Another observation is the regular use of very strong battle-song melodies. “Tattered Banners and Bloody Flags” and “Live for the Kill” may conjure up images of Vikings standing in their ship and swinging pumped fists as they sing these songs.

This feels like an album done by a very experienced band who are comfortable where they are. They have reached their comfort zone and are producing a string of above avergae albums. Looking as the ratings on MMA, I see other albums are rated higher and this one. Some songs are really good and the main riff for “Guardians of Asgaard” is an awesome one to easily be hooked on.

Probably not their most groundbreaking album, but “Twilight of the Thunder God” is still a solid piece of work in my opinion.

CRYPTOPSY Blasphemy Made Flesh

Album · 1994 · Technical Death Metal
Cover art 3.83 | 19 ratings
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“Blasphemy Made Flesh” is the debut album by Montreal technical death metal band, Cryptopsy. There are three versions: the original 1994 Hammerheart release, a 1997 re-release by Displeased Records, and a 2001 re-release by Century Media, which features a different cover.

This is my first experience with Cryptopsy and I was interested in the band because I had discovered that Montreal had a hot death metal scene going and I decided to check out some groups. After my usual cursory listen on YouTube, I decided to get this album first because of the frequent cropping up of the bass guitar, which reminded me of Quebec metal legends, Voivod.

The sound on my CD copy, the original Hammerheart release, is pretty poor when going from any much better-produced album. First, I have to knock the volume up three clicks, and the sound quality difference between a well-produced, more recent death metal album and this one is enormous. However, like many albums, “Blasphemy” doesn’t sound so bad once you get into the album atmosphere. Like many extreme metal bands of the day, recording quality was frequently pretty poor.

Cryptopsy’s sound is heavy, brutal, and pummeling. The guitars are really low, so much so that the bass guitar notes really pop out at times, especially when the bass gets a brief solo break (solo here meaning playing alone for a bar and not lead). What I appreciate is that the band can employ both very high speed playing and slow down for some very heavy, crushing riffs. I have also noted that Cryptopsy know how to play slow and heavy and keep the drums in tempo. Many bands I have heard recently will play medium tempo music but have the bass drums and snare going full tilt. It sounds great usually but sometimes seems unnecessary. On this album slower playing often means a slower beat. Conversely, sometimes the drums strike at a fairly slow tempo while the guitars are going nuts. These changes in speed, though, are good for appreciating the some of the riffs and guitar work.

Vocalist, Lord Worm (Dan Greening), delivers really deep, guttural barking and some mega-screams that are as frightening as a storm banshee trying to enter your room on a blustery night to wake the dead. At first I was a bit put off his vocal style because I seriously could not pick out anything he belch-roared. I looked at the lyrics for a track like “Open Face Surgery” which reads:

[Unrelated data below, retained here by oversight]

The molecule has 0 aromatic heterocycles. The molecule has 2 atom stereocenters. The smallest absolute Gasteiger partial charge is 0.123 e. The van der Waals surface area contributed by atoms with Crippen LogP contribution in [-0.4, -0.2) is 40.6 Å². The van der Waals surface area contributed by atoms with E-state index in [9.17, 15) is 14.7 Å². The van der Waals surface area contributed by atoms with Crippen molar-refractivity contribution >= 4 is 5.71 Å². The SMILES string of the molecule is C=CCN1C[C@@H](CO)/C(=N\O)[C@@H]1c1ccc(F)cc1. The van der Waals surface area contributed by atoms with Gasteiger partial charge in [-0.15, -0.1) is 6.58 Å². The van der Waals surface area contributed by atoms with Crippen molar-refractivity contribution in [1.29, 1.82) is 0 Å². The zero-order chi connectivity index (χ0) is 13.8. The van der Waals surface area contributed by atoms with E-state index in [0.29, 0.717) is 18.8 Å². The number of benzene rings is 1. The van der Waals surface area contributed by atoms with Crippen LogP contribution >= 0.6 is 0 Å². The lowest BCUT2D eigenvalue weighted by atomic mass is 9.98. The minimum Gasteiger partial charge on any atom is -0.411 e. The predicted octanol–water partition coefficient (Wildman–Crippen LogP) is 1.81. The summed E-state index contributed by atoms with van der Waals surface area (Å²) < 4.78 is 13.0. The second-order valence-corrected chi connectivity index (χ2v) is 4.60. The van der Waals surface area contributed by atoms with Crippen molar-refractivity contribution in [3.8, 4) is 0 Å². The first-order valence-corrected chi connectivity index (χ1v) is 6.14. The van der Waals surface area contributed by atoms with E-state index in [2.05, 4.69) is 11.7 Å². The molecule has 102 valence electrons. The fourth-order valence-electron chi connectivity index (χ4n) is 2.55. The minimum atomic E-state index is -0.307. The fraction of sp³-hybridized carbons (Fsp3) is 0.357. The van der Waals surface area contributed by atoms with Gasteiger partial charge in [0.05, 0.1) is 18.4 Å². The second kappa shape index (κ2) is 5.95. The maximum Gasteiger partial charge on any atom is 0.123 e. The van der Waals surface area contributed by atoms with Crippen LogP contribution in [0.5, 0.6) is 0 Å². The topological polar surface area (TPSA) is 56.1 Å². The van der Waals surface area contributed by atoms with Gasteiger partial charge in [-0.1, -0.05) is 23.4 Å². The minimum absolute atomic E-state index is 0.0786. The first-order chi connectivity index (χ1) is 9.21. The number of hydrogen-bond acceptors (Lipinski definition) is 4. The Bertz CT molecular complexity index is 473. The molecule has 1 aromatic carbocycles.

“I’ve learned to control my thoughts / Ever since I recognized the first eavesdropper / Those who listen in on my thoughts / My logic, my sanity”

But what I can pick out at best sounds like: “Wudaboit, biddatboit, budahboit, biidah! Weahbuot, biddahbuot, buadbuit, biidadut!” There are times when I think I can almost decipher the gruff utterances and follow along with the lyrics, but then the vocalizations stop when I’ve only reached the third line of a four-line verse. Song after song, I really have not one iota of a clue what words comprise the lyrics of these tracks. Reading the lyrics and listening to the songs I feel like the lyrics are the translations of an angry Neanderthal’s ranting. But I actually don’t mind. Listening to the whole album straight through it all becomes part of the sonic experience. A funny thing, even the spoken lines in one track aren’t easy to pick out. “Serial Messiah”, by its opening church organ notes and a meekly speaking youth uttering, “Get off me you bastard”, would seem to be about Catholic priests who prey upon young boys. But we hear hurried footsteps, a door open, and the youth’s attempt at defiance, and then this is followed by a deep voice saying what sounds like “I need gas for the lawn!” Or maybe it’s “I need ask for the Lord”. I am totally unsure. But again, I consider the vocals part of the entertainment factor so I’m okay with them.

The only real complaint I have is that the snare drum is mixed quite loud compared to the much lower-toned guitars and so sometimes it seems the dominant sound in the mix is the high-speed snare drum playing which leaves the guitars just deep rumbles barely discernable above the percussion and demonic barking.

I’m curious about some of the band’s more recent albums. This first offering has its strengths, mostly in the actual music played, but the production needs improvement. Not a total winner but good enough to merit further investigation into this band.

DEEP PURPLE InFinite

Album · 2017 · Hard Rock
Cover art 3.44 | 4 ratings